It's the middle of Lent. Laetare Sunday falls around the middle of Lent and it is known as a day of rejoicing. From New Advent - the online Catholic Encyclopedia:
Strictly speaking, the Thursday before Laetare Sunday is the middle day of Lent, and it was at one time observed as such, but afterwards the special signs of joy permitted on this day, intended to encourage the faithful in their course through the season of penance, were transferred to the Sunday following. They consist of (like those of Gaudete Sunday in Advent) in the use of flowers on the altar, and of the organ at Mass and Vespers; rose-coloured vestments also allowed instead of purple, and the deacon and subdeacon wear dalmatics, instead of folded chasubles as on the other Sundays of Lent. The contrast between Laetare and the other Sundays is thus emphasized, and is emblematical of the joys of this life, restrained rejoicing mingled with a certain amount of sadness.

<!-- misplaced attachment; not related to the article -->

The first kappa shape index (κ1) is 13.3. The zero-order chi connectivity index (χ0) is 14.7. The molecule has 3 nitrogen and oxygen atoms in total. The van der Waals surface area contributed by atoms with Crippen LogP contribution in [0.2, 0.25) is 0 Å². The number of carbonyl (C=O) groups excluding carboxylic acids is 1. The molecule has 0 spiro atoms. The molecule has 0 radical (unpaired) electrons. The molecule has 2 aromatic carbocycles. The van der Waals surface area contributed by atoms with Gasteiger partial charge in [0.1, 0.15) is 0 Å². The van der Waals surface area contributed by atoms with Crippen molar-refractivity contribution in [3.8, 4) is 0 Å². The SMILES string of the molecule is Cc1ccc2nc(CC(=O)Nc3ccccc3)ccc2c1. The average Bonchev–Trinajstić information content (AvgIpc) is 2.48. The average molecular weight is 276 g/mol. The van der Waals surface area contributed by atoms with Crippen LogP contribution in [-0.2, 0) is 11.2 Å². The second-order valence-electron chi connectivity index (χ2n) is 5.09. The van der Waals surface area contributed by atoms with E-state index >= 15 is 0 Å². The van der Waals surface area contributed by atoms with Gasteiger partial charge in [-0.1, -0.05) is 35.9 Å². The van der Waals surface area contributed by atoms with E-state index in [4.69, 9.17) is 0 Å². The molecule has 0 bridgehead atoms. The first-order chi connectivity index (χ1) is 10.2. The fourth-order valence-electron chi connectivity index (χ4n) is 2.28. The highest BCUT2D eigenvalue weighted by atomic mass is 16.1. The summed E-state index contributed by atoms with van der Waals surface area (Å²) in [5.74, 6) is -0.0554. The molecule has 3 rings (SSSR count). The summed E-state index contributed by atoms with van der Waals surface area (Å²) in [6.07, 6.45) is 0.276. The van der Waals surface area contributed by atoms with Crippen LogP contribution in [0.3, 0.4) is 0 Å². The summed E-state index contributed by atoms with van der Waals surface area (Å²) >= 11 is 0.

Note it says the vestments are Rose - not pink!!!
I'm cheating in the photos above, but they are hard to beat when it comes to showing Rose vestments. I did not have my camera with me this morning, so I am using photos from Gaudete Sunday, this past Advent. In these photos, Fr. Eduard Perrone is shown during elevation wearing what is known as a Roman chasuble. It is sometimes referred to as a "fiddleback" chasuble, but the fiddle shape is actually on the front.
Today, Fr. Perrone wore the Rose-colored Gothic chasuble, seen here on a priest we all respected during his time at the Grotto, who is now serving in the Philippines. While you are at it, say a prayer for him and all those in his new mission.